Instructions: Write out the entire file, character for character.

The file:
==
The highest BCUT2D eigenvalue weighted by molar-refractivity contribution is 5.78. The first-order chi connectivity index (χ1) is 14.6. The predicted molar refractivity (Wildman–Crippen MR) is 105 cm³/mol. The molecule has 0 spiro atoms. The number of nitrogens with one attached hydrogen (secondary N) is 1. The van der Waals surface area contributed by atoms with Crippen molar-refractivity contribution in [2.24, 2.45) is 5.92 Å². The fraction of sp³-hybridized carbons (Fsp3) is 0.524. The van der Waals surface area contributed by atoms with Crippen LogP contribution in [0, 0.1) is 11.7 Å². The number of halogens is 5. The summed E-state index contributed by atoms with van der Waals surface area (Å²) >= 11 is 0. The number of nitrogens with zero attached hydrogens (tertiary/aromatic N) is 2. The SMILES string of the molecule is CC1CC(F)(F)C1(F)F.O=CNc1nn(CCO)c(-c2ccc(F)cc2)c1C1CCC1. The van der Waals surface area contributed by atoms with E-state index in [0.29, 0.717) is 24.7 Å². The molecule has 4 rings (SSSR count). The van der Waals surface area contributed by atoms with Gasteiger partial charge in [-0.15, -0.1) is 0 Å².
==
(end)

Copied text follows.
The highest BCUT2D eigenvalue weighted by molar-refractivity contribution is 5.78. The first-order chi connectivity index (χ1) is 14.6. The predicted molar refractivity (Wildman–Crippen MR) is 105 cm³/mol. The molecule has 0 spiro atoms. The number of nitrogens with one attached hydrogen (secondary N) is 1. The van der Waals surface area contributed by atoms with Crippen molar-refractivity contribution in [2.24, 2.45) is 5.92 Å². The fraction of sp³-hybridized carbons (Fsp3) is 0.524. The van der Waals surface area contributed by atoms with Crippen LogP contribution in [0, 0.1) is 11.7 Å². The number of halogens is 5. The summed E-state index contributed by atoms with van der Waals surface area (Å²) >= 11 is 0. The number of nitrogens with zero attached hydrogens (tertiary/aromatic N) is 2. The SMILES string of the molecule is CC1CC(F)(F)C1(F)F.O=CNc1nn(CCO)c(-c2ccc(F)cc2)c1C1CCC1. The van der Waals surface area contributed by atoms with E-state index in [0.29, 0.717) is 24.7 Å². The molecule has 4 rings (SSSR count). The van der Waals surface area contributed by atoms with Gasteiger partial charge in [-0.15, -0.1) is 0 Å².